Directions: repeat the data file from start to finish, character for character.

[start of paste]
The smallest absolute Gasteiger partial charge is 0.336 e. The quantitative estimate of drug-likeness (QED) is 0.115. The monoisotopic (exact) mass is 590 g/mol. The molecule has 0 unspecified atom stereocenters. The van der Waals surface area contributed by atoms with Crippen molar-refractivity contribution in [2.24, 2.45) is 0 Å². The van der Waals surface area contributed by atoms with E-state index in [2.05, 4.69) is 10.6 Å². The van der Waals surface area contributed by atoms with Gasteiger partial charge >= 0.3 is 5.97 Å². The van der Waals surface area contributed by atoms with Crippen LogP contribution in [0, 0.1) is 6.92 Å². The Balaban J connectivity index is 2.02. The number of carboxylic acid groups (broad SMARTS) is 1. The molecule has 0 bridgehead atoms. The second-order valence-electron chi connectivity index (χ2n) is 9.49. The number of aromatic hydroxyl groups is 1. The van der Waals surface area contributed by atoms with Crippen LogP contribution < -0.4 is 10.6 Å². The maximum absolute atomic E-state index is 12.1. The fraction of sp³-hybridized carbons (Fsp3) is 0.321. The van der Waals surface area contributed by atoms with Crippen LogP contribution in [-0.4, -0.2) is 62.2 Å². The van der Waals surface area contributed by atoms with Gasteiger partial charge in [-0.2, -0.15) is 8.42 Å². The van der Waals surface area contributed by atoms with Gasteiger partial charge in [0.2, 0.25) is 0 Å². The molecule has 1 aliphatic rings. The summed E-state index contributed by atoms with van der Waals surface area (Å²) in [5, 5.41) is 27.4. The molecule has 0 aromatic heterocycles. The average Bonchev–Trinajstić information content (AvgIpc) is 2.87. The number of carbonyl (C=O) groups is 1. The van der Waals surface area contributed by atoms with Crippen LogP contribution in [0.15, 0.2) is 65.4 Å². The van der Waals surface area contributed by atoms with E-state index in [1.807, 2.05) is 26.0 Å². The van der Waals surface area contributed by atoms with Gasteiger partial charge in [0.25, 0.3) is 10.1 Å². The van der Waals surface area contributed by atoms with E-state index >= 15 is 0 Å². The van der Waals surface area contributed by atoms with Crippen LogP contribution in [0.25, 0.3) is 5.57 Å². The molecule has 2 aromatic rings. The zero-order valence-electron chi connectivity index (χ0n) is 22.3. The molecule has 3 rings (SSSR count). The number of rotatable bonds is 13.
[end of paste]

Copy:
The smallest absolute Gasteiger partial charge is 0.336 e. The quantitative estimate of drug-likeness (QED) is 0.115. The monoisotopic (exact) mass is 590 g/mol. The molecule has 0 unspecified atom stereocenters. The van der Waals surface area contributed by atoms with Crippen molar-refractivity contribution in [2.24, 2.45) is 0 Å². The van der Waals surface area contributed by atoms with E-state index in [2.05, 4.69) is 10.6 Å². The van der Waals surface area contributed by atoms with Gasteiger partial charge >= 0.3 is 5.97 Å². The van der Waals surface area contributed by atoms with Crippen LogP contribution in [0, 0.1) is 6.92 Å². The Balaban J connectivity index is 2.02. The number of carboxylic acid groups (broad SMARTS) is 1. The molecule has 0 bridgehead atoms. The second-order valence-electron chi connectivity index (χ2n) is 9.49. The number of aromatic hydroxyl groups is 1. The van der Waals surface area contributed by atoms with Crippen LogP contribution < -0.4 is 10.6 Å². The maximum absolute atomic E-state index is 12.1. The fraction of sp³-hybridized carbons (Fsp3) is 0.321. The van der Waals surface area contributed by atoms with Crippen LogP contribution in [-0.4, -0.2) is 62.2 Å². The van der Waals surface area contributed by atoms with Gasteiger partial charge in [-0.2, -0.15) is 8.42 Å². The van der Waals surface area contributed by atoms with Gasteiger partial charge in [0.2, 0.25) is 0 Å². The molecule has 1 aliphatic rings. The summed E-state index contributed by atoms with van der Waals surface area (Å²) in [5, 5.41) is 27.4. The molecule has 0 aromatic heterocycles. The average Bonchev–Trinajstić information content (AvgIpc) is 2.87. The number of carbonyl (C=O) groups is 1. The van der Waals surface area contributed by atoms with Crippen LogP contribution in [0.15, 0.2) is 65.4 Å². The van der Waals surface area contributed by atoms with E-state index in [1.807, 2.05) is 26.0 Å². The van der Waals surface area contributed by atoms with Gasteiger partial charge in [0.25, 0.3) is 10.1 Å². The van der Waals surface area contributed by atoms with E-state index >= 15 is 0 Å². The van der Waals surface area contributed by atoms with Crippen LogP contribution in [0.25, 0.3) is 5.57 Å². The molecule has 2 aromatic rings. The zero-order valence-electron chi connectivity index (χ0n) is 22.3. The molecule has 3 rings (SSSR count). The number of rotatable bonds is 13.